The fact that the Chadar forms at all on such a river is an indication of just how low wintertime temperatures must fall in the valleys and gorges submerged deep between these Himalayan peaks. Yet this fragile happenstance of nature has been a lifeline for the people of Zanskar region for centuries. The ancient kingdom of Zanskar, now an autonomous administrative region of northern India, is formed of just three valleys hidden in the folds of the Himalaya. The perfectly pointed peaks encircling Zanskar are so rarely visited that the majority are not even named.
During the winter the routes used to cross these mountains become impassable either by foot or by vehicle, leaving Zanskar region and its population completely cut off from the rest of the world; except for the Chadar. The frozen river becomes an icy highway providing the only route in or out of Zanskar region. Locals visiting relatives or going about business, children going to school, those seeking non-emergency medical care; all, without exception, must trek the Chadar.
It is around 70km from the outskirts of Zanskar to the trailhead where the river meets the edge of the national road network. Smudges of jet-black soot from countless campfires are visible on the cliffs above caves in the river gorge betraying the favoured resting places and overnight stops of locals making the trek, often dragging sledges of provisions and possessions behind them over the ice.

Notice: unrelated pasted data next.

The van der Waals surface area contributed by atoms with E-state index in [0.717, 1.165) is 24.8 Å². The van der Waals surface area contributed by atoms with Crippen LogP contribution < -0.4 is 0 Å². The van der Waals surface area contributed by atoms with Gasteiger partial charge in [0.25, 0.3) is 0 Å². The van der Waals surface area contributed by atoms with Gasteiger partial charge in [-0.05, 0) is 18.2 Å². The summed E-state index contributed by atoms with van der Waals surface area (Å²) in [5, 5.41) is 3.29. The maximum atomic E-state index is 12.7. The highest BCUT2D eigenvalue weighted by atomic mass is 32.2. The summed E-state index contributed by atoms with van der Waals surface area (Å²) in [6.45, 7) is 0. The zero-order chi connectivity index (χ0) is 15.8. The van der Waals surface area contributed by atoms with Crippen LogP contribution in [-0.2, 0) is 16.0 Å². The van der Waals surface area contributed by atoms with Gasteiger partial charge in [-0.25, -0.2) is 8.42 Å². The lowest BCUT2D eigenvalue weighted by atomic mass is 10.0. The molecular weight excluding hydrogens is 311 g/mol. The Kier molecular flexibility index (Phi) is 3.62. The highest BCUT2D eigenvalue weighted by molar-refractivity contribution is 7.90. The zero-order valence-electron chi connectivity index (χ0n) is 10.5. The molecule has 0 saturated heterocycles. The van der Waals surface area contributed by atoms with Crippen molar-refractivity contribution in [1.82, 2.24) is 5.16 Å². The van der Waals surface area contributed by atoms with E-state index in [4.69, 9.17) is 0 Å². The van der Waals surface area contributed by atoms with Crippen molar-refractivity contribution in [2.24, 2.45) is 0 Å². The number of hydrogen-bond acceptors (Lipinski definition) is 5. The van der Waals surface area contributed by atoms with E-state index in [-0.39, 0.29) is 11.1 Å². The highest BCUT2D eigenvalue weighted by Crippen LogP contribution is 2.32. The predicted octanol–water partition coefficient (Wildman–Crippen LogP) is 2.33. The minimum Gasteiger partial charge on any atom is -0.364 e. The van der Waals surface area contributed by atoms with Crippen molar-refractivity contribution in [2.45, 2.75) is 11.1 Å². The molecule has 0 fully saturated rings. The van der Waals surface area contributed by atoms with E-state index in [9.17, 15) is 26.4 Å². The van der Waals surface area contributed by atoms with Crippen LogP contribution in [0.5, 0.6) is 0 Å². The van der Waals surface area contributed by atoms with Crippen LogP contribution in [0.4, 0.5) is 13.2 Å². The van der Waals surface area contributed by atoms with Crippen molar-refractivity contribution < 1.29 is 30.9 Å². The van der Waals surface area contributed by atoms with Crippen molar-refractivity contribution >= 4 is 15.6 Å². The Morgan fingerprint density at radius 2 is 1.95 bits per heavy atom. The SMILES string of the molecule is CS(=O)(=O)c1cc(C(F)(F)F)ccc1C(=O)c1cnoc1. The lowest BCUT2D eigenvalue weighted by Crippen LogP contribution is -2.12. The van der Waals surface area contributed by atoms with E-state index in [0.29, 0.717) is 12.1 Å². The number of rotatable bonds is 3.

The isolation of Zanskar in the winter is very real. There is an emergency helicopter service operated by the military that flies between Leh, the capital of Ladakh, and Zanskar region every week but the service is heavily over-subscribed and the waiting list is a long one. The Chadar is still the only option for the majority. For decades the people of Zanskar have been promised by successive politicians a road that would provide a year-round link. Construction is ongoing along the route of the Chadar, the opposing trailheads reaching towards each other like outstretched tendrils.